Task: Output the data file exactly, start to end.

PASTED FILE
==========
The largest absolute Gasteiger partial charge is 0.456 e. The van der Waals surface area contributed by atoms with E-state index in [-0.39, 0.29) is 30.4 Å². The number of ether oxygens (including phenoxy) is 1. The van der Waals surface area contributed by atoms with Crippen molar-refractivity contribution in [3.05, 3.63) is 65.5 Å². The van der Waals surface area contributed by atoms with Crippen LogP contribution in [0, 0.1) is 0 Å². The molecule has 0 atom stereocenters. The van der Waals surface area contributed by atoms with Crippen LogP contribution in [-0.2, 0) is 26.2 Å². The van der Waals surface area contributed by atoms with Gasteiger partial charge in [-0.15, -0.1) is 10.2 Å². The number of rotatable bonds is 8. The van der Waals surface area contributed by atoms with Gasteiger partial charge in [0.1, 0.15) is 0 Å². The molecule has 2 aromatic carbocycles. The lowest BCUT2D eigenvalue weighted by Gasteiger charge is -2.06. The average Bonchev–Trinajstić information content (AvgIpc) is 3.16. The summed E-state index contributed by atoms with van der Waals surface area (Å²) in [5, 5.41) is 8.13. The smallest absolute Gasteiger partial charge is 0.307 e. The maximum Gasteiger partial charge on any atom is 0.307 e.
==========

The largest absolute Gasteiger partial charge is 0.456 e. The van der Waals surface area contributed by atoms with E-state index in [-0.39, 0.29) is 30.4 Å². The number of ether oxygens (including phenoxy) is 1. The van der Waals surface area contributed by atoms with Crippen molar-refractivity contribution in [3.05, 3.63) is 65.5 Å². The van der Waals surface area contributed by atoms with Crippen LogP contribution in [0, 0.1) is 0 Å². The molecule has 0 atom stereocenters. The van der Waals surface area contributed by atoms with Crippen LogP contribution in [-0.2, 0) is 26.2 Å². The van der Waals surface area contributed by atoms with Gasteiger partial charge in [-0.15, -0.1) is 10.2 Å². The number of rotatable bonds is 8. The van der Waals surface area contributed by atoms with Gasteiger partial charge in [0.1, 0.15) is 0 Å². The molecule has 2 aromatic carbocycles. The lowest BCUT2D eigenvalue weighted by Gasteiger charge is -2.06. The average Bonchev–Trinajstić information content (AvgIpc) is 3.16. The summed E-state index contributed by atoms with van der Waals surface area (Å²) in [5, 5.41) is 8.13. The smallest absolute Gasteiger partial charge is 0.307 e. The maximum Gasteiger partial charge on any atom is 0.307 e.